Growing demand for environmentally friendly products has led to an increase in companies exaggerating their environmental credentials, a practice commonly referred to as “greenwashing.” To identify the impact of greenwashing, and to test potential interventions, we designed an online experiment featuring a series of three advertisements featuring hypothetical companies. A representative sample of 2,352 participants were randomised into a control group or one of two intervention groups. Intervention groups saw either a literacy or prebunking intervention, both designed to enable participants to identify common greenwashing strategies. We find that greenwashing is effective: participants were significantly more likely to agree that fictional companies in greenwashed ads had higher green credentials compared to companies depicted in non-greenwashed ads. This effect was most pronounced for those with higher levels of self-reported environmental concern. We also find that our interventions reduce the impact of greenwashing: participants in both intervention groups rated the green credentials of companies with greenwashed ads significantly lower than participants in the control group. This effect appears to be driven partly by increasing general scepticism of the green credentials of firms, and partly by increasing scepticism specifically towards greenwashed claims.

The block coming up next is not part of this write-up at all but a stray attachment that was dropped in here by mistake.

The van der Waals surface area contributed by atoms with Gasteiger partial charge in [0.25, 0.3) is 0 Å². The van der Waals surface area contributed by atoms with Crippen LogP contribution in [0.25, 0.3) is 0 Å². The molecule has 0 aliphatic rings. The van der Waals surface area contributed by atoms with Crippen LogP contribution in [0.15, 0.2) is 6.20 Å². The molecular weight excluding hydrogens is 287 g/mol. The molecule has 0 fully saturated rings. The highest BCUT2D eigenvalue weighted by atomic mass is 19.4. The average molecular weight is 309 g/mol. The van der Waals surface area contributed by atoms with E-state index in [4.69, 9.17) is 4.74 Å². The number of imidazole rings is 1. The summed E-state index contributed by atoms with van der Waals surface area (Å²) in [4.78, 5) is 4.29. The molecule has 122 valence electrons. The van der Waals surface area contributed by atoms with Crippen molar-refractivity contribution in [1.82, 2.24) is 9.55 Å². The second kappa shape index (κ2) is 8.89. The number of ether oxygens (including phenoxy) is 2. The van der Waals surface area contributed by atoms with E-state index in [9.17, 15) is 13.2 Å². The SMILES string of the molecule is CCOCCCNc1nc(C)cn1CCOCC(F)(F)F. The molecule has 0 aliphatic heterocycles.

JEL codes: M37, Q40
Keywords: Greenwashing, misinformation, green advertising, perceived greenwashing